SEOUL — Three more soldiers formerly based in South Korea were killed in downtown Ramadi this week, this time the victims of a suicide car bomber, according to the Pentagon and soldiers on the ground.

Staff Sgt. Thomas E. Vitagliano, 33, of New Haven, Conn., Pfc. George R. Geer, 27, of Cortez, Colo., and Pfc. Jesus Fonseca, 19, of Marietta, Ga., died Monday while on foot patrol, according to a Pentagon news release and soldiers who were near the explosion. The three soldiers had just entered a building when the vehicle slammed into the exterior, exploding on contact.

The men were assigned to the 1st Battalion, 503rd Infantry Regiment, 2nd Infantry Division, Camp Casey, South Korea.

This week’s news brings the casualty toll to 39 among the 3,500 soldiers deployed last summer from Strike Force in South Korea, according to a count kept by Stars and Stripes. As of Wednesday morning, 1,364 servicemembers had died since the U.S.-led Iraqi invasion began in March 2003, according to the Pentagon.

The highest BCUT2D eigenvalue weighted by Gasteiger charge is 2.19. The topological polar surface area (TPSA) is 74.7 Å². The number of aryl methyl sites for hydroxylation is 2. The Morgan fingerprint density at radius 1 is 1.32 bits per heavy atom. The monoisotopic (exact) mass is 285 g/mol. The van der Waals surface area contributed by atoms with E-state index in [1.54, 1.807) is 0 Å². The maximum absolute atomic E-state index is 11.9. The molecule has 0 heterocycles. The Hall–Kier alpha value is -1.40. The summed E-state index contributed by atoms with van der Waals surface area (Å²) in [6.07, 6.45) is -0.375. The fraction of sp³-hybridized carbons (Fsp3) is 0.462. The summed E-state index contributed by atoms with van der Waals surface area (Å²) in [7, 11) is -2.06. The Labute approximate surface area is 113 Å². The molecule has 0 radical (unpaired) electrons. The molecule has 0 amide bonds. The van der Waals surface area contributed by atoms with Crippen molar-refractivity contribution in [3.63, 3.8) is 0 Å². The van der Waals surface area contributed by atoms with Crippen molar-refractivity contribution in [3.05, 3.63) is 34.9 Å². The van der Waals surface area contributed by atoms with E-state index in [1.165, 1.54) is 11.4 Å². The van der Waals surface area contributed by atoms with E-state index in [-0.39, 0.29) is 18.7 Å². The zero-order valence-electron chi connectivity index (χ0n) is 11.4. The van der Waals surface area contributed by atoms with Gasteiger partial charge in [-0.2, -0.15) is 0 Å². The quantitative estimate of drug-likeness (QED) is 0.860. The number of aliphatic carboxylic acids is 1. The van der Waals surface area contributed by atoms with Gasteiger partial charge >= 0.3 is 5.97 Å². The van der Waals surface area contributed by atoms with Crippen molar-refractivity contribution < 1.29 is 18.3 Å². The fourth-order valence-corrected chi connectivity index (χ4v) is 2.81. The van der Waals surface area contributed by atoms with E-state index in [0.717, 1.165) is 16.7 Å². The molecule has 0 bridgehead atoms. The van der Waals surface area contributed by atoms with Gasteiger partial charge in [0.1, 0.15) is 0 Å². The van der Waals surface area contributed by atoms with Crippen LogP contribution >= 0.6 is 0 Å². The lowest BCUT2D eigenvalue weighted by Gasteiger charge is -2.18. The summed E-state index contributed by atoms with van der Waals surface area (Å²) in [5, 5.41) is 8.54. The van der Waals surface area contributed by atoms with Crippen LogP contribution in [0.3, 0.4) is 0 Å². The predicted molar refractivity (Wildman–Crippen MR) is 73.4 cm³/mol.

The deaths came as tensions and violence escalated in recent days in anticipation of next week’s Iraqi national election. Five car bombings struck Baghdad on Wednesday, killing about a dozen people, despite increased efforts by U.S. and Iraqi forces to quell the Sunni Muslim insurgents, the Associated Press reported.

At the same time, Shiite Muslims and U.S. forces are preparing for the Jan. 30 election, when Iraqis will elect a 275-member assembly. Preparations for ballot boxes and polling places went on this week, and U.S. soldiers made rounds to talk with local residents about how and when to vote.

Monday’s explosion could be heard for miles around; another group of U.S. soldiers on patrol across the river saw a large black cloud of smoke rising from the area immediately after the blast.

The face of the building was destroyed, said soldiers who later patrolled near the scene. The charred remains of the vehicle were still on the street a few hours after the attack, they said.

In Connecticut, Gov. M. Jodi Rell ordered state flags to be lowered to half-staff on the day of Vitagliano’s funeral, the Stamford Advocate reported this week.

John Hoffman, deacon at Holy Infant Church in Orange, where Vitagliano’s family worships, said Vitagliano enlisted in the military at age 17, the paper reported.

“It’s about as young as you get,” Hoffman, a family spokesman, told the newspaper. “No one loved the military life more than him. As a little kid he loved the military. It was a perfect home for him.”

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